After five months of protest, it’s time for revolutionaries to reconsider the nature of their revolution and reassess their methods while reasserting their commitment to nonviolence and toppling the regime.
Reports of mass executions and Hama City in Al-Nasr Square and the Baath Neighborhood, and of destruction of whole neighborhoods, including those of Al-Hamidiyeh and Al-Qousour. 40 people have been confirmed dead.
After months of protest and violent crackdown by Assad loyalists, individual acts of vendetta and retributions, perpetrated by inhabitants of certain rebellious communities, are beginning to take place more frequently now. The Assads and their supporters and propagandists will now use these acts to lend credence to their erstwhile assertions of armed gangs’ involvement, embellishing them all the while with more lies. This is indeed typical of their strategies. Through their actions, their lies become self-fulfilling prophecies that can later be used to retroactively lend credence to their lies and justify their illegal actions. Some international experts and journalists who fell into the trap of believing Assad lies would find “pleasure” in this situation as well.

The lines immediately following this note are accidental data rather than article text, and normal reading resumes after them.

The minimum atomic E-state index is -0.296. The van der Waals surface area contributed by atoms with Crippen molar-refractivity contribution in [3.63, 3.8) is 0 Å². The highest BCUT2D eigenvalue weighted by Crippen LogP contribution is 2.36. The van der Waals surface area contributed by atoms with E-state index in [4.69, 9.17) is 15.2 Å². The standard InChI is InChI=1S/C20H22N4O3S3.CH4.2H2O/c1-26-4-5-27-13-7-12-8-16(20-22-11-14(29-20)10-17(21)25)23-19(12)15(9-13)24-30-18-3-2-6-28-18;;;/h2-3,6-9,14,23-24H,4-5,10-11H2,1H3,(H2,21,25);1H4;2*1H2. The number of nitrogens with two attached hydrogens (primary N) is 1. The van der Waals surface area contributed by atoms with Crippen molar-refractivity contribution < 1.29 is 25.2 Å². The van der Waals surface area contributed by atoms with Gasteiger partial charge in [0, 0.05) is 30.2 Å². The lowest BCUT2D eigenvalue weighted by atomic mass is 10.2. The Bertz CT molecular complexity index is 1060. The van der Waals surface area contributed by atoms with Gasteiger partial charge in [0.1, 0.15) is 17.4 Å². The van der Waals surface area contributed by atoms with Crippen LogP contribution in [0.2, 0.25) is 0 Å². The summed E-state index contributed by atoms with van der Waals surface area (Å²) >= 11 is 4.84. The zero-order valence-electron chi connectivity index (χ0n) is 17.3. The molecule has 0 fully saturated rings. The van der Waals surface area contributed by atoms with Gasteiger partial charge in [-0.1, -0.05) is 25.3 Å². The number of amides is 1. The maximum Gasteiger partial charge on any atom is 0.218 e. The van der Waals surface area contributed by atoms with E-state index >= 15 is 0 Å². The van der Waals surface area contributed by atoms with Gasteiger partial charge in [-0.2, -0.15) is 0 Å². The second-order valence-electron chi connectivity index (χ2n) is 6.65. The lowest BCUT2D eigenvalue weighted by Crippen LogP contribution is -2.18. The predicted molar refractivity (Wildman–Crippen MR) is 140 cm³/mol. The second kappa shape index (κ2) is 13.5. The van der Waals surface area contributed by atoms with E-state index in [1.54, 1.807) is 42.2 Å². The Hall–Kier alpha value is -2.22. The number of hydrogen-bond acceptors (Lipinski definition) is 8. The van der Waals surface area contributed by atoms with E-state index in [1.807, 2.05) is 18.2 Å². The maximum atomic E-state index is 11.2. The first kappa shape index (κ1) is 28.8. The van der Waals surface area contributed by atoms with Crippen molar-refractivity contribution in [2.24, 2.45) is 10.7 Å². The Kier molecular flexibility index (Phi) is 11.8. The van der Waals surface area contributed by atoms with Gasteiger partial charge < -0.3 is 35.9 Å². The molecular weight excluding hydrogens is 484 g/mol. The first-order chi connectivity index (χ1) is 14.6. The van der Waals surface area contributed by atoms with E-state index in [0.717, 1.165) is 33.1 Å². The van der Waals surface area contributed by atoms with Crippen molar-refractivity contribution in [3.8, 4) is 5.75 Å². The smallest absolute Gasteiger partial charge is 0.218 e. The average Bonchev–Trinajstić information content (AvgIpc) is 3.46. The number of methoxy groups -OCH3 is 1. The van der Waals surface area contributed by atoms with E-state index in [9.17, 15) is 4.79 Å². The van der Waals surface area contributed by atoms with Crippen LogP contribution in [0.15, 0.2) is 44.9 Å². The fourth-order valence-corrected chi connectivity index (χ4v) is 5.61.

But the truth of the matter should not evade us: after months of violent crackdown against unarmed protesters, of snipers shooting people, including children and teenagers, in the head, of mercilessly torturing detainees, sometimes to death, of invading cities with tanks and indiscriminately shelling residential neighborhoods, of using state-run media and its satellites in the private world to incite to violence and stoke the fires of sectarianism, some reaction of the same nature by inhabitants of protest communities is to be excepted.
Still, we should not be blind to certain facts related to this situation, including: 1) many of the earlier reported incidents of violence allegedly perpetrated by protesters have never been supported by any evidence, despite the fact that the regime had ample resources to provide such evidence, 2) the regime and its propagandist have repeatedly been caught lying and making up stories, and 3) many of the recently reported incident may still be fabrications, as the controversy surrounding the river dumping video indicates. We have challenged the regime repeatedly on its inability to provide supporting evidence to back its claims, but since its claims are often false, fabricating evidence might be its only logical recourse. As such, an increase in reported incidents might indicate more an increase in fabrications rather than a real increase.